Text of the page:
Rio Ferdinand returns for QPR
sportRio Ferdinand returns from his three-game suspension today
The Speaker of the House will takes his turn as guest editor of the Today programme
arts + ents
Arts and Entertainment
St Peter’s Seminary in Cardross. Argyll, has remained derelict for more than 25 years
arts + ents

Watch the spoof Thanksgiving segment filmed for Live!
Billy Twelvetrees will start for England against Australia tomorrow with Owen Farrell dropping to the bench
rugbyEngland need a victory against Australia today
Arts and Entertainment
The cover of The Guest Cat – expect to see it everywhere
Tyson Fury poses outside the Imperial War Museum in south London ahead of his fight against Dereck Chisora
boxingAll British heavyweight clash gets underway on Saturday night
Latest stories from i100
Have you tried new the Independent Digital Edition apps?
Independent Dating

By clicking 'Search' you
are agreeing to our
Terms of Use.

iJobs Job Widget
iJobs Media

Opilio Recruitment: QA Automation Engineer

£30k - 38k per year + Benefits: Opilio Recruitment: An award-winning consume...

Opilio Recruitment: Publishing Application Support Analyst

£30k - 35k per year + Benefits: Opilio Recruitment: We’re currently re...

Opilio Recruitment: Sales Manager

£60k - 80k per year + Benefits: Opilio Recruitment: A fantastic opportunity ...

Opilio Recruitment: Full Stack Software Developer

£35k - 45k per year + Benefits: Opilio Recruitment: We are currently recruit...

Day In a Page

Homeless Veterans Christmas Appeal: ‘We give them hope. They come to us when no one else can help’

Christmas Appeal

Meet the charity giving homeless veterans hope – and who they turn to when no one else can help
Should doctors and patients learn to plan humane, happier endings rather than trying to prolong life?

Is it always right to try to prolong life?

Most of us would prefer to die in our own beds, with our families beside us. But, as a GP, Margaret McCartney sees too many end their days in a medicalised battle
Thomas Cook's outgoing boss Harriet Green got by on four hours sleep a night - is that what it takes for women to get to the top?

What does it take for women to get to the top?

Thomas Cook's outgoing boss Harriet Green got by on four hours sleep a night and told women they had to do more if they wanted to get on
Christmas jumper craze: Inside the UK factory behind this year's multicultural must-have

Knitting pretty: British Christmas Jumpers

Simmy Richman visits Jack Masters, the company behind this year's multicultural must-have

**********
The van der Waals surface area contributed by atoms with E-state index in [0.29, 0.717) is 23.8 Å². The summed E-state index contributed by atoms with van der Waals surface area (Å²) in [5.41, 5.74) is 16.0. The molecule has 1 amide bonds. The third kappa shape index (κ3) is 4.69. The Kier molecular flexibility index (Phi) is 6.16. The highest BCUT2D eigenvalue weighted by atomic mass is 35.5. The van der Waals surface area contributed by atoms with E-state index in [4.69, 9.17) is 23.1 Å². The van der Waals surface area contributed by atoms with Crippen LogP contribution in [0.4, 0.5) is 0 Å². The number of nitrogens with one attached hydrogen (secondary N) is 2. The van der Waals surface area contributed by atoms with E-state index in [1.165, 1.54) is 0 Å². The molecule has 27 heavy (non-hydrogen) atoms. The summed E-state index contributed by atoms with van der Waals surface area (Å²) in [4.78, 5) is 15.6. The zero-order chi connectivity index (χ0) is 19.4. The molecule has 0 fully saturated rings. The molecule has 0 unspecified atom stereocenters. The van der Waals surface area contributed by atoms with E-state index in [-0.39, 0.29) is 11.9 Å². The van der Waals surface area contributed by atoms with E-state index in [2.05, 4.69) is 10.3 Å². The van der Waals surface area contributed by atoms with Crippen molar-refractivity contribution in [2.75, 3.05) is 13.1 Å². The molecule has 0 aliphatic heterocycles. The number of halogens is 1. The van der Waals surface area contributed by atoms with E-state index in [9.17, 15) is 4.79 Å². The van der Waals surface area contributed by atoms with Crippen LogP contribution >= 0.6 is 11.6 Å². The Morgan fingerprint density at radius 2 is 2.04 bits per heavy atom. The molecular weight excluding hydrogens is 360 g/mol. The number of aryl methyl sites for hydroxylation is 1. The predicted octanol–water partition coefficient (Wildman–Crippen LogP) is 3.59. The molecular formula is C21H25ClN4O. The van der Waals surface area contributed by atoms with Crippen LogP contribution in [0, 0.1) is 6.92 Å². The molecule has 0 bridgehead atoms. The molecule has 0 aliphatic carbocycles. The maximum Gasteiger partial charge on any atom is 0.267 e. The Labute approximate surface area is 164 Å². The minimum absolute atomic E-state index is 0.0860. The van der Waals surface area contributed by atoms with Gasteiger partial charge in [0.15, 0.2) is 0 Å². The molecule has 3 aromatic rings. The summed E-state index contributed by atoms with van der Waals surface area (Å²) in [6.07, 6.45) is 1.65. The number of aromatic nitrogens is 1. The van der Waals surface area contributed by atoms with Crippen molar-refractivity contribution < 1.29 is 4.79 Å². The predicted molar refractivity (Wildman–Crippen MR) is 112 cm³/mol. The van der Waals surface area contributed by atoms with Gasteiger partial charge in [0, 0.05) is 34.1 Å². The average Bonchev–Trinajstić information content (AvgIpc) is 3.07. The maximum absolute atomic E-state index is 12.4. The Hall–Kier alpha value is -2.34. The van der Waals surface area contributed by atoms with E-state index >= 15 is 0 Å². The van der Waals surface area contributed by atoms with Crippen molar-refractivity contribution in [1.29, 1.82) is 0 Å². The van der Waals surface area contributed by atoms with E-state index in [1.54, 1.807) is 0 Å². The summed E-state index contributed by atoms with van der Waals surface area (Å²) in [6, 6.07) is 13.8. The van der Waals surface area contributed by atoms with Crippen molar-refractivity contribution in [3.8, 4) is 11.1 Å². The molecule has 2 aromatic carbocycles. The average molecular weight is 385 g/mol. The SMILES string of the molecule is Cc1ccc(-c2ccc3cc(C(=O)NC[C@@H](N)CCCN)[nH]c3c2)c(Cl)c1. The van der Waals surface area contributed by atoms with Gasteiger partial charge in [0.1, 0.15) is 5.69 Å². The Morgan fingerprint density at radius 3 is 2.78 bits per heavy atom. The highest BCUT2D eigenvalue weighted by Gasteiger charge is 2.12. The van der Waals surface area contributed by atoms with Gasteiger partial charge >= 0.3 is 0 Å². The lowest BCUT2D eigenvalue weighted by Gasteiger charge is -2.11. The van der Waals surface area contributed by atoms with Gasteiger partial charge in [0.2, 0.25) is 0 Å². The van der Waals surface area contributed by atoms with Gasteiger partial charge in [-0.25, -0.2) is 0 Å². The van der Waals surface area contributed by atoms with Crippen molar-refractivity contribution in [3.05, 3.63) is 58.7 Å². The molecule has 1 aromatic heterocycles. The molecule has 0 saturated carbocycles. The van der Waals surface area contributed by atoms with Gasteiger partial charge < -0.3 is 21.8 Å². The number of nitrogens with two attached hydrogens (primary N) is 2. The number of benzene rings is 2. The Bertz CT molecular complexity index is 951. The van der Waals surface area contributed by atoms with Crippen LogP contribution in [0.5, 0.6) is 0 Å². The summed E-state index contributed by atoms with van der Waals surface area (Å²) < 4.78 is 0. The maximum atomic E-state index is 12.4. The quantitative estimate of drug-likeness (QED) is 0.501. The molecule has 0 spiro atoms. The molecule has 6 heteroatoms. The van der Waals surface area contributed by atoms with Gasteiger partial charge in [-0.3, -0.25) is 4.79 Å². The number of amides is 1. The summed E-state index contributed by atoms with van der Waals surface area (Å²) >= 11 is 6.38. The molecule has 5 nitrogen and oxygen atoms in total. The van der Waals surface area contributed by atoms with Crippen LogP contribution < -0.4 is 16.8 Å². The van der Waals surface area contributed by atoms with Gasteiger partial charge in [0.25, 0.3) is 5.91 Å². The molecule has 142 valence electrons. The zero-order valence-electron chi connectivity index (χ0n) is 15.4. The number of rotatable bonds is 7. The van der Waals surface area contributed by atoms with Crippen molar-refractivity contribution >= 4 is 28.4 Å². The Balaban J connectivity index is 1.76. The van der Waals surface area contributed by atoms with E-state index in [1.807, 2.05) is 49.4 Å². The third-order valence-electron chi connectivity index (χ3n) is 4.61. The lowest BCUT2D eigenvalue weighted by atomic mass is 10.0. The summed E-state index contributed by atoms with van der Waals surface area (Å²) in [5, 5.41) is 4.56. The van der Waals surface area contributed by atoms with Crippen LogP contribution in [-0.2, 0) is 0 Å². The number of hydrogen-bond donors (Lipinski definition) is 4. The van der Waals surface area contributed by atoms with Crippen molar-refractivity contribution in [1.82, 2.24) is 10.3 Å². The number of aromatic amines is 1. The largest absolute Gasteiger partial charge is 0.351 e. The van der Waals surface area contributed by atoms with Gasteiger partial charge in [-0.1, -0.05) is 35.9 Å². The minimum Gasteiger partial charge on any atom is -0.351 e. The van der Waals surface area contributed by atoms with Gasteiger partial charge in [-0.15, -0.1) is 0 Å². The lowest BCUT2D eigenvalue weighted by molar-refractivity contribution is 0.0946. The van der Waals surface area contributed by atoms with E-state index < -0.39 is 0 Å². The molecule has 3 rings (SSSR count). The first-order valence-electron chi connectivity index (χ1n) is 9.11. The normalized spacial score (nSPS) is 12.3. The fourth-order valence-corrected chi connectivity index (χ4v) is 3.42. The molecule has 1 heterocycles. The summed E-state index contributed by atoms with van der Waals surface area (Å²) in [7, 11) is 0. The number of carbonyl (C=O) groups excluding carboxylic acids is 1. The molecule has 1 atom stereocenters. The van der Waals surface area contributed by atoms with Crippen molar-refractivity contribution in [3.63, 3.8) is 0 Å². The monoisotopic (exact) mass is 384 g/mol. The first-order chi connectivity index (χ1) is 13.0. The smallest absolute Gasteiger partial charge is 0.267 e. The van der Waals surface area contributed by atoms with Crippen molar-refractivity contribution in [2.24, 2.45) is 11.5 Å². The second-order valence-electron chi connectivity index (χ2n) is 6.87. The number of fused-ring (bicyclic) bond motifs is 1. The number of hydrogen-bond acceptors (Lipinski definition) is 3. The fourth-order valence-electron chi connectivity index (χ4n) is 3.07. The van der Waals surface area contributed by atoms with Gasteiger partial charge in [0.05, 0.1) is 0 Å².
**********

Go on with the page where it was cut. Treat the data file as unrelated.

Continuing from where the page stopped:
French chefs have launched a campaign to end violence in kitchens - should British restaurants follow suit?

French chefs campaign against bullying

A group of top chefs signed a manifesto against violence in kitchens following the sacking of a chef at a Paris restaurant for scalding his kitchen assistant with a white-hot spoon
Radio 4 to broadcast 10-hour War and Peace on New Year's Day as Controller warns of cuts

Just what you need on a New Year hangover...

Radio 4 to broadcast 10-hour adaptation of War and Peace on first day of 2015
Cuba set to stage its first US musical in 50 years

Cuba to stage first US musical in 50 years

Claire Allfree finds out if the new production of Rent will hit the right note in Havana
Christmas 2014: 10 best educational toys

Learn and play: 10 best educational toys

Of course you want them to have fun, but even better if they can learn at the same time
Paul Scholes column: I like Brendan Rodgers as a manager but Liverpool seem to be going backwards not forwards this season

Paul Scholes column

I like Brendan Rodgers as a manager but Liverpool seem to be going backwards not forwards this season
Lewis Moody column: Stuart Lancaster has made all the right calls – now England must deliver

Lewis Moody: Lancaster has made all the right calls – now England must deliver

So what must the red-rose do differently? They have to take the points on offer 
Cameron, Miliband and Clegg join forces for Homeless Veterans campaign

Cameron, Miliband and Clegg join forces for Homeless Veterans campaign

It's in all our interests to look after servicemen and women who fall on hard times, say party leaders
Millionaire Sol Campbell wades into wealthy backlash against Labour's mansion tax

Sol Campbell cries foul at Labour's mansion tax

The former England defender joins Myleene Klass, Griff Rhys Jones and Melvyn Bragg in criticising proposals
Nicolas Sarkozy returns: The ex-President is preparing to fight for the leadership of France's main opposition party – but will he win big enough?

Sarkozy returns

The ex-President is preparing to fight for the leadership of France's main opposition party – but will he win big enough?
Is the criticism of Ed Miliband a coded form of anti-Semitism?

Is the criticism of Miliband anti-Semitic?

Attacks on the Labour leader have coalesced around a sense that he is different, weird, a man apart. But is the criticism more sinister?
Ouija boards are the must-have gift this Christmas, fuelled by a schlock horror film

Ouija boards are the must-have festive gift

Simon Usborne explores the appeal - and mysteries - of a century-old parlour game